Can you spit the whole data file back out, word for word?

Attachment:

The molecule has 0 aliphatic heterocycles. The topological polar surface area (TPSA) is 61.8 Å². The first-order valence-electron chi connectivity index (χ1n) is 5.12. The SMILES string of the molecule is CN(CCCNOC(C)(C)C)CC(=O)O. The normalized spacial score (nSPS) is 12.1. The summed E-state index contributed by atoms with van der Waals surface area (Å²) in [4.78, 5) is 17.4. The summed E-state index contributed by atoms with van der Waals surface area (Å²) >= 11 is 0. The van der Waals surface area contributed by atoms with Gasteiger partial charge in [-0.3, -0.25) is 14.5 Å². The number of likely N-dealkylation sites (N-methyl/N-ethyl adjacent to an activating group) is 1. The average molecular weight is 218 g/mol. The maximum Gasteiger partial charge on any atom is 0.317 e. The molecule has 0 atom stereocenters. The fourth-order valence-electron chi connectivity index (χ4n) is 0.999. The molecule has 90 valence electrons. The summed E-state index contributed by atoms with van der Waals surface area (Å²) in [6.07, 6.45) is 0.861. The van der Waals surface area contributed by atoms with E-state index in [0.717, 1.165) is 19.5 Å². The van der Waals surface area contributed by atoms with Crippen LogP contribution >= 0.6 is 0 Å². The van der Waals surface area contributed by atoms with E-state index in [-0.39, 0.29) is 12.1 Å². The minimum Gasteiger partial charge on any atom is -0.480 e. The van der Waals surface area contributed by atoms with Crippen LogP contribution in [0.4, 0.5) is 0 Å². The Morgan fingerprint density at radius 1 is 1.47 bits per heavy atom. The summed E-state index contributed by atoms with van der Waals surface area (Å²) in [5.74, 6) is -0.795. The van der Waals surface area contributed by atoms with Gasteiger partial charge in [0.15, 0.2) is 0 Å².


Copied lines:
The molecule has 0 aliphatic heterocycles. The topological polar surface area (TPSA) is 61.8 Å². The first-order valence-electron chi connectivity index (χ1n) is 5.12. The SMILES string of the molecule is CN(CCCNOC(C)(C)C)CC(=O)O. The normalized spacial score (nSPS) is 12.1. The summed E-state index contributed by atoms with van der Waals surface area (Å²) in [4.78, 5) is 17.4. The summed E-state index contributed by atoms with van der Waals surface area (Å²) >= 11 is 0. The van der Waals surface area contributed by atoms with Gasteiger partial charge in [-0.3, -0.25) is 14.5 Å². The number of likely N-dealkylation sites (N-methyl/N-ethyl adjacent to an activating group) is 1. The average molecular weight is 218 g/mol. The maximum Gasteiger partial charge on any atom is 0.317 e. The molecule has 0 atom stereocenters. The fourth-order valence-electron chi connectivity index (χ4n) is 0.999. The molecule has 90 valence electrons. The summed E-state index contributed by atoms with van der Waals surface area (Å²) in [6.07, 6.45) is 0.861. The van der Waals surface area contributed by atoms with E-state index in [0.717, 1.165) is 19.5 Å². The van der Waals surface area contributed by atoms with Crippen LogP contribution >= 0.6 is 0 Å². The van der Waals surface area contributed by atoms with E-state index in [-0.39, 0.29) is 12.1 Å². The minimum Gasteiger partial charge on any atom is -0.480 e. The van der Waals surface area contributed by atoms with Crippen LogP contribution in [0.4, 0.5) is 0 Å². The Morgan fingerprint density at radius 1 is 1.47 bits per heavy atom. The summed E-state index contributed by atoms with van der Waals surface area (Å²) in [5.74, 6) is -0.795. The van der Waals surface area contributed by atoms with Gasteiger partial charge in [0.15, 0.2) is 0 Å².